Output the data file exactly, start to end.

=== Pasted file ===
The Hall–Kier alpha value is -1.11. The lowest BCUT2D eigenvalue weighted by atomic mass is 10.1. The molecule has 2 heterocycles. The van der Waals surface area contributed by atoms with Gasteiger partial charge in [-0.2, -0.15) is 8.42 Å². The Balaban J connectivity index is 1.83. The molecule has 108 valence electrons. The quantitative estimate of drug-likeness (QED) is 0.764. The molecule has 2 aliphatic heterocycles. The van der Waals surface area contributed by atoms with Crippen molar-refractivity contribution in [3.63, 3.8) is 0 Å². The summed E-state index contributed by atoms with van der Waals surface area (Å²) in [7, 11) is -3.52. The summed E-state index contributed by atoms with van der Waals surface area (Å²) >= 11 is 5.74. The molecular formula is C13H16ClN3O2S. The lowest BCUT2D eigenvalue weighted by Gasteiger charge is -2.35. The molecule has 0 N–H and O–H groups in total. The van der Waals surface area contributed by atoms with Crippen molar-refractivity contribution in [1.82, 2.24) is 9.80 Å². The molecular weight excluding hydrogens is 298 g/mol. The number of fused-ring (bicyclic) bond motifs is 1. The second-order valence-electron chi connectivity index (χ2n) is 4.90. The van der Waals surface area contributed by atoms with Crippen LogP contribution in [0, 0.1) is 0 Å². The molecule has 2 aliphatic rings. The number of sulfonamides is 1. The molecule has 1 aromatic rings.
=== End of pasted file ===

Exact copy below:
The Hall–Kier alpha value is -1.11. The lowest BCUT2D eigenvalue weighted by atomic mass is 10.1. The molecule has 2 heterocycles. The van der Waals surface area contributed by atoms with Gasteiger partial charge in [-0.2, -0.15) is 8.42 Å². The Balaban J connectivity index is 1.83. The molecule has 108 valence electrons. The quantitative estimate of drug-likeness (QED) is 0.764. The molecule has 2 aliphatic heterocycles. The van der Waals surface area contributed by atoms with Crippen molar-refractivity contribution in [3.63, 3.8) is 0 Å². The summed E-state index contributed by atoms with van der Waals surface area (Å²) in [7, 11) is -3.52. The summed E-state index contributed by atoms with van der Waals surface area (Å²) >= 11 is 5.74. The molecular formula is C13H16ClN3O2S. The lowest BCUT2D eigenvalue weighted by Gasteiger charge is -2.35. The molecule has 0 N–H and O–H groups in total. The van der Waals surface area contributed by atoms with Crippen molar-refractivity contribution in [1.82, 2.24) is 9.80 Å². The molecular weight excluding hydrogens is 298 g/mol. The number of fused-ring (bicyclic) bond motifs is 1. The second-order valence-electron chi connectivity index (χ2n) is 4.90. The van der Waals surface area contributed by atoms with Crippen LogP contribution in [0, 0.1) is 0 Å². The molecule has 2 aliphatic rings. The number of sulfonamides is 1. The molecule has 1 aromatic rings.